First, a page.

Cola Taste Test
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Concepts illustrated: reverse counterbalancing; single-blind procedure; two-level repeated measures design
Competing producers of cola products always to claim that their drink is the best and will be preferred by others in “taste tests.” Such tests are often biased in ways favoring the cola company sponsoring the taste test, however. This lab will use a single-blind procedure and the proper use of counterbalancing to yield a semi-unbiased assessment of the relative merits of two cola products (i.e., “semi” because a double blind would be a better procedure, but a single blind is more manageable with lab partners. Coke and Pepsi will be the products for comparison.
You will need to have 1 lab partner for this experiment (friend or family member). The experimenter setting up the procedure will pour equal amounts of the drinks into small plastic cups and place the cups on a table at which a participant will sit. Each participant will test four drinks and the drinks will be presented in a sequence determined by a reverse counterbalancing procedure. The simplest way to assign subjects to an order is for the instructor to prepare file cards with the sequences on them, and then hand them out to the lab partners at the start of the exercise.
Half of the participants in the lab will receive this sequence:
Coke – Pepsi – Pepsi – Coke [ CPPC ]
The remaining participants in the lab will receive this sequence:
Pepsi – Coke – Coke – Pepsi [ PCCP ]
- Experimenters will need a supply of Coke, Pepsi, plastic or paper cups, and a larger cup of water for each subject.
- A coin toss determines who goes first as Experimenter. After the experiment has been completed, the two lab partners reverse roles.
- The Experimenter prepares the drinks in equal amounts in unmarked cups, and lines them up in the proper sequence in front of the participant. The subject should drink all of the liquid from the first cup, then give a response for each of the three rating scales (below). After completing the first drink, the participant drinks some water to remove the aftertaste of the first drink, and then samples the second drink. This sequence of drink the liquid—rate the drink—drink the water continues until all four of the drinks have been sampled.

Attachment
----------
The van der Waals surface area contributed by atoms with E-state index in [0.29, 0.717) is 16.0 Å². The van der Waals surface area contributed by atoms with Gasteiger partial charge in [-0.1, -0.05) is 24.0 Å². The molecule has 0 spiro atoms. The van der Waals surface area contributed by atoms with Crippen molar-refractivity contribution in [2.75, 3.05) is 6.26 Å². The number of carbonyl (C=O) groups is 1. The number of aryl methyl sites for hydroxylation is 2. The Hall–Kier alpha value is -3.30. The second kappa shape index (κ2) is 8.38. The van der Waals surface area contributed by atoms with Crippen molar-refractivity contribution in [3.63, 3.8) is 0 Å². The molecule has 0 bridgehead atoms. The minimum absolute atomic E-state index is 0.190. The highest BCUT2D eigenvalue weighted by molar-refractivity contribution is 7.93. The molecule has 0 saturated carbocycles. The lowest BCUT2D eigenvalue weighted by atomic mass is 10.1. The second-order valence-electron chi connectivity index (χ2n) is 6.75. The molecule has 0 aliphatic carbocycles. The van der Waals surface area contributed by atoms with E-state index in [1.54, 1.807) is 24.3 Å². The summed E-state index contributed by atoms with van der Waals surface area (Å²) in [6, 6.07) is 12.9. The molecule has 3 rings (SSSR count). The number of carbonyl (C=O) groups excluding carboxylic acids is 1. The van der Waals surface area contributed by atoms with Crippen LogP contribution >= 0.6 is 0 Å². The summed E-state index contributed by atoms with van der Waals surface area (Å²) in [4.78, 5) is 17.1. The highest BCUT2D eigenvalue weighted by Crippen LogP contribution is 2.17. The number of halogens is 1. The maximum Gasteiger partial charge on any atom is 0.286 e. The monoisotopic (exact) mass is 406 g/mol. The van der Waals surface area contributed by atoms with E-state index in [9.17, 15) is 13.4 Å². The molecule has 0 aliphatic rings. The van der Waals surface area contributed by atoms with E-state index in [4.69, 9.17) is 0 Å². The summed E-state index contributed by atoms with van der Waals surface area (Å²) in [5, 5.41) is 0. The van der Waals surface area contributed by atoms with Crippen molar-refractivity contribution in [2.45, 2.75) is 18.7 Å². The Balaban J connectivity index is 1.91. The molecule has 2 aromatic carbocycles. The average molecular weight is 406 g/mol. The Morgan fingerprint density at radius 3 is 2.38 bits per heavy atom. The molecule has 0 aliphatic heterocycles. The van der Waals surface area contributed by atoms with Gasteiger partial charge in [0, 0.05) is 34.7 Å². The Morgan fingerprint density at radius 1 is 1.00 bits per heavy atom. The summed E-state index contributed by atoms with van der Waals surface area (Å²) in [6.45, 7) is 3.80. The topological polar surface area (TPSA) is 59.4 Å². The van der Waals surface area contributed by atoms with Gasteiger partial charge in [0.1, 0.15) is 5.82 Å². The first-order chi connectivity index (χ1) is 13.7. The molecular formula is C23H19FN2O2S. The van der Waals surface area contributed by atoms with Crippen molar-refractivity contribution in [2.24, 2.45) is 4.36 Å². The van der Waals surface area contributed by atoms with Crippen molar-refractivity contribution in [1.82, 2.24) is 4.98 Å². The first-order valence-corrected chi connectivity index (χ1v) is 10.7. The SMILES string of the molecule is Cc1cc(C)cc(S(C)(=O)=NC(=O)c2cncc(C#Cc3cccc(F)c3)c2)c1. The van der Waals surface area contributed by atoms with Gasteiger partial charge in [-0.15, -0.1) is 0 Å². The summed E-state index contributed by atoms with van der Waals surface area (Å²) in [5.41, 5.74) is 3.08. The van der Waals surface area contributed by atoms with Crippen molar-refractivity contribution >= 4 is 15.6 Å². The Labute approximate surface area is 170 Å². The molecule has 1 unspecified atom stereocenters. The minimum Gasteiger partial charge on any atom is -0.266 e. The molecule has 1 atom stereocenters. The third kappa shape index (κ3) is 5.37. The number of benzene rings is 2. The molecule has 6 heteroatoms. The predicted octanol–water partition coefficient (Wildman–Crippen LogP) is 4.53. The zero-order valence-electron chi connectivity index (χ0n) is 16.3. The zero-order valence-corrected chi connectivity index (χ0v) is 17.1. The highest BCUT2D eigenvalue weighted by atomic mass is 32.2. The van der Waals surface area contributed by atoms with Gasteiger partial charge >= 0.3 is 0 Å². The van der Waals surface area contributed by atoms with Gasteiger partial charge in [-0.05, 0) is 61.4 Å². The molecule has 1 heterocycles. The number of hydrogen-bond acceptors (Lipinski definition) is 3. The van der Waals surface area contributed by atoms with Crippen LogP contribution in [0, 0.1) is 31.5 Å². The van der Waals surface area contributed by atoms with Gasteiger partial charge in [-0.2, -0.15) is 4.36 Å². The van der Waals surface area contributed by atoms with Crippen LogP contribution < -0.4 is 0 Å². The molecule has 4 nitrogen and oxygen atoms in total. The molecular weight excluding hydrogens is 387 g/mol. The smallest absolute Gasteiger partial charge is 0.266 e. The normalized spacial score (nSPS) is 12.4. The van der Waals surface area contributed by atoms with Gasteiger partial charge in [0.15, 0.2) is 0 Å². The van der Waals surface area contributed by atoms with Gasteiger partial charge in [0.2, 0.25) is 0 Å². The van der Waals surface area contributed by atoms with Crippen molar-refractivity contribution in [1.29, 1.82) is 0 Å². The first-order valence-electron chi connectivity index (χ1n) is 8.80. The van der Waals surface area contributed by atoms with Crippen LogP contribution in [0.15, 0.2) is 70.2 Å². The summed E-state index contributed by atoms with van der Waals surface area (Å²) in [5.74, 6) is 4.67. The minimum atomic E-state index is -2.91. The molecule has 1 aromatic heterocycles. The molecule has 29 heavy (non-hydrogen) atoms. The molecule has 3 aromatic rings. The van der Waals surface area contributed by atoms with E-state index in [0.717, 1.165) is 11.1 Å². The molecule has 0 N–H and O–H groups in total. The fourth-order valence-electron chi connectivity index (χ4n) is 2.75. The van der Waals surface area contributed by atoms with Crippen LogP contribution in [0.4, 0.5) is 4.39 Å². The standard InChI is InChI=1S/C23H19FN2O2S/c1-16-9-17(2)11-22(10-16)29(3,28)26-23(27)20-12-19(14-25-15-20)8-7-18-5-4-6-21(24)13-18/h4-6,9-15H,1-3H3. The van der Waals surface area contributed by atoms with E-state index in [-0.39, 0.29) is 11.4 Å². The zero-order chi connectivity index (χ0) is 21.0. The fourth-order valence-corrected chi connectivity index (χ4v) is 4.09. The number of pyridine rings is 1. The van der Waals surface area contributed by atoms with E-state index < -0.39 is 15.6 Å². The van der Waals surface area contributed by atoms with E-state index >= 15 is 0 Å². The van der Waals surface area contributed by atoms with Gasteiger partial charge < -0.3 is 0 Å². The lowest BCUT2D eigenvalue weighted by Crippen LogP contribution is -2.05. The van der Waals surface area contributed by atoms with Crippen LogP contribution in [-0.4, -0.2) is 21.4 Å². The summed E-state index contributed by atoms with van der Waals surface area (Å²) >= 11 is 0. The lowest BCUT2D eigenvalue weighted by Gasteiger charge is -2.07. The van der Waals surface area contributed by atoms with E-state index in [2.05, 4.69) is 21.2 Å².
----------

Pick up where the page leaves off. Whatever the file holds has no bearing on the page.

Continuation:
- After tasting each drink, participants will give verbal ratings for sweetness, aftertaste, and overall liking. That is, after drink has been consumed, the Experimenter will ask (and record the verbal responses):
- After all four drinks have been sampled, have experimenters ask subjects to guess which sequence of drinks they experienced. This will enable an analysis of subject’s ability to distinguish Coke from Pepsi. You may refer to this lab activity in Chapter 7 when describing two-level repeated measures designs and the dependent samples t-test.
1. On a scale from 1-10, with 1 meaning not at all sweet and 10 meaning extremely sweet, how would you rate the sweetness of the cola you just drank?
2. On a scale from 1-10, with 1 meaning no aftertaste and 10 meaning a very strong aftertaste, how would you rate the aftertaste strength of the cola you just drank?
3. On a scale from 1-10, with 1 meaning strong dislike and 10 meaning a strong liking, how would you rate the overall quality of the cola you just drank?
For each participant, combine the ratings for each of the two drinks that were the same brand. That will yield, for each participant, a 20-point scale for sweetness, aftertaste, and quality for both drinks.
Record the data for your participant below:
trial 1 trial 2 total
Coke sweetness ________ + ________ = ________
Coke aftertaste ________ + ________ = ________
Coke liking ________ + ________ = ________
trial 1 trial 2 total
Pepsi sweetness ________ + ________ = ________
Pepsi aftertaste ________ + ________ = ________
Pepsi liking ________ + ________ = ________
Retrieved from: Research in Psychology, IM.7e, La